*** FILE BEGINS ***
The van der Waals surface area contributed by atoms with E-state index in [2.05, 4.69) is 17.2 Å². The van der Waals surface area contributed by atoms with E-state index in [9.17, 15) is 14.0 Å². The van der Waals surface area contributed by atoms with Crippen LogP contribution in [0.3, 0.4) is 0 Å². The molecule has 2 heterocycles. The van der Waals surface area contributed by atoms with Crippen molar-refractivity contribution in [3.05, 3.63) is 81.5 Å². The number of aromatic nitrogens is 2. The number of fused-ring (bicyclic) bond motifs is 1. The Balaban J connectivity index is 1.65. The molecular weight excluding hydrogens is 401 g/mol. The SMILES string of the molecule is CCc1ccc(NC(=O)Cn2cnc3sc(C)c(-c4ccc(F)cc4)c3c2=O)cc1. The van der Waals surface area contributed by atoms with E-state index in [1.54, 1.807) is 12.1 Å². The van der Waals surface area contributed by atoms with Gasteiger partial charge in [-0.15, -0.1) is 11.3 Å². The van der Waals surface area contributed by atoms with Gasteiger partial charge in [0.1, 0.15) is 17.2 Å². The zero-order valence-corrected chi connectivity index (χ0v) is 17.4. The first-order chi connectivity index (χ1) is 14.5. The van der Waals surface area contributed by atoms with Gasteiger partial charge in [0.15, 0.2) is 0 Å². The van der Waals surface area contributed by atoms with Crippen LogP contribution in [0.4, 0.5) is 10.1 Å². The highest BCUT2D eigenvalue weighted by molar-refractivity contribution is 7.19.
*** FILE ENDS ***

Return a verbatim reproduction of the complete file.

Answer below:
The van der Waals surface area contributed by atoms with E-state index in [2.05, 4.69) is 17.2 Å². The van der Waals surface area contributed by atoms with E-state index in [9.17, 15) is 14.0 Å². The van der Waals surface area contributed by atoms with Crippen LogP contribution in [0.3, 0.4) is 0 Å². The molecule has 2 heterocycles. The van der Waals surface area contributed by atoms with Crippen molar-refractivity contribution in [3.05, 3.63) is 81.5 Å². The number of aromatic nitrogens is 2. The number of fused-ring (bicyclic) bond motifs is 1. The Balaban J connectivity index is 1.65. The molecular weight excluding hydrogens is 401 g/mol. The SMILES string of the molecule is CCc1ccc(NC(=O)Cn2cnc3sc(C)c(-c4ccc(F)cc4)c3c2=O)cc1. The van der Waals surface area contributed by atoms with E-state index in [1.54, 1.807) is 12.1 Å². The van der Waals surface area contributed by atoms with Gasteiger partial charge in [-0.15, -0.1) is 11.3 Å². The van der Waals surface area contributed by atoms with Gasteiger partial charge in [0.1, 0.15) is 17.2 Å². The zero-order valence-corrected chi connectivity index (χ0v) is 17.4. The first-order chi connectivity index (χ1) is 14.5. The van der Waals surface area contributed by atoms with Gasteiger partial charge in [0.15, 0.2) is 0 Å². The van der Waals surface area contributed by atoms with Crippen LogP contribution in [0.4, 0.5) is 10.1 Å². The highest BCUT2D eigenvalue weighted by molar-refractivity contribution is 7.19.